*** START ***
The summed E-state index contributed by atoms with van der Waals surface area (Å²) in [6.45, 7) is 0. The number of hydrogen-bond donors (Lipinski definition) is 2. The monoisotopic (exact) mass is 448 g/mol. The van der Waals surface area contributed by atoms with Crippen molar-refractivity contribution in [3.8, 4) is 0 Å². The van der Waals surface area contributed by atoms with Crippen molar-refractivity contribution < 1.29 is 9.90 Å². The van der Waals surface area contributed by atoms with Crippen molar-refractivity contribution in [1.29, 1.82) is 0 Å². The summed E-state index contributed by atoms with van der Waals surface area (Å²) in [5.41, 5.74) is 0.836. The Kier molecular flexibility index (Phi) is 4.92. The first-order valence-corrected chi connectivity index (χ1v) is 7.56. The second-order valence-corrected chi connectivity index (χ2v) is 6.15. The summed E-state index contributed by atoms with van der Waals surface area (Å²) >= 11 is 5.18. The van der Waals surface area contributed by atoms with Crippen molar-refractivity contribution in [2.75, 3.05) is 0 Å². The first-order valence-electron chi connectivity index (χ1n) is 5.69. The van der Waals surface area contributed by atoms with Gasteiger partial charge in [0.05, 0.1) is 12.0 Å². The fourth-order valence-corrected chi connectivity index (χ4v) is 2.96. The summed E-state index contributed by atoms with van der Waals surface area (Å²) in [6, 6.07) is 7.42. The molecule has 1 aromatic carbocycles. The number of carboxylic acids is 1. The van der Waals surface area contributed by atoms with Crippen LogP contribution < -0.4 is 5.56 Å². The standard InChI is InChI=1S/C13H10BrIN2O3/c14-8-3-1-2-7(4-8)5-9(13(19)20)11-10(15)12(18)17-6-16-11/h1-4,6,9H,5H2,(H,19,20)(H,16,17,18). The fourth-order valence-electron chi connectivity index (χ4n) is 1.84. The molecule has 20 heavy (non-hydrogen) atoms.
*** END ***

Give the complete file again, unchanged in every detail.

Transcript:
The summed E-state index contributed by atoms with van der Waals surface area (Å²) in [6.45, 7) is 0. The number of hydrogen-bond donors (Lipinski definition) is 2. The monoisotopic (exact) mass is 448 g/mol. The van der Waals surface area contributed by atoms with Crippen molar-refractivity contribution in [3.8, 4) is 0 Å². The van der Waals surface area contributed by atoms with Crippen molar-refractivity contribution < 1.29 is 9.90 Å². The van der Waals surface area contributed by atoms with Crippen molar-refractivity contribution in [1.29, 1.82) is 0 Å². The summed E-state index contributed by atoms with van der Waals surface area (Å²) in [5.41, 5.74) is 0.836. The Kier molecular flexibility index (Phi) is 4.92. The first-order valence-corrected chi connectivity index (χ1v) is 7.56. The second-order valence-corrected chi connectivity index (χ2v) is 6.15. The summed E-state index contributed by atoms with van der Waals surface area (Å²) >= 11 is 5.18. The van der Waals surface area contributed by atoms with Crippen molar-refractivity contribution in [2.75, 3.05) is 0 Å². The first-order valence-electron chi connectivity index (χ1n) is 5.69. The van der Waals surface area contributed by atoms with Gasteiger partial charge in [0.05, 0.1) is 12.0 Å². The fourth-order valence-corrected chi connectivity index (χ4v) is 2.96. The summed E-state index contributed by atoms with van der Waals surface area (Å²) in [6, 6.07) is 7.42. The molecule has 1 aromatic carbocycles. The number of carboxylic acids is 1. The van der Waals surface area contributed by atoms with Crippen LogP contribution < -0.4 is 5.56 Å². The standard InChI is InChI=1S/C13H10BrIN2O3/c14-8-3-1-2-7(4-8)5-9(13(19)20)11-10(15)12(18)17-6-16-11/h1-4,6,9H,5H2,(H,19,20)(H,16,17,18). The fourth-order valence-electron chi connectivity index (χ4n) is 1.84. The molecule has 20 heavy (non-hydrogen) atoms.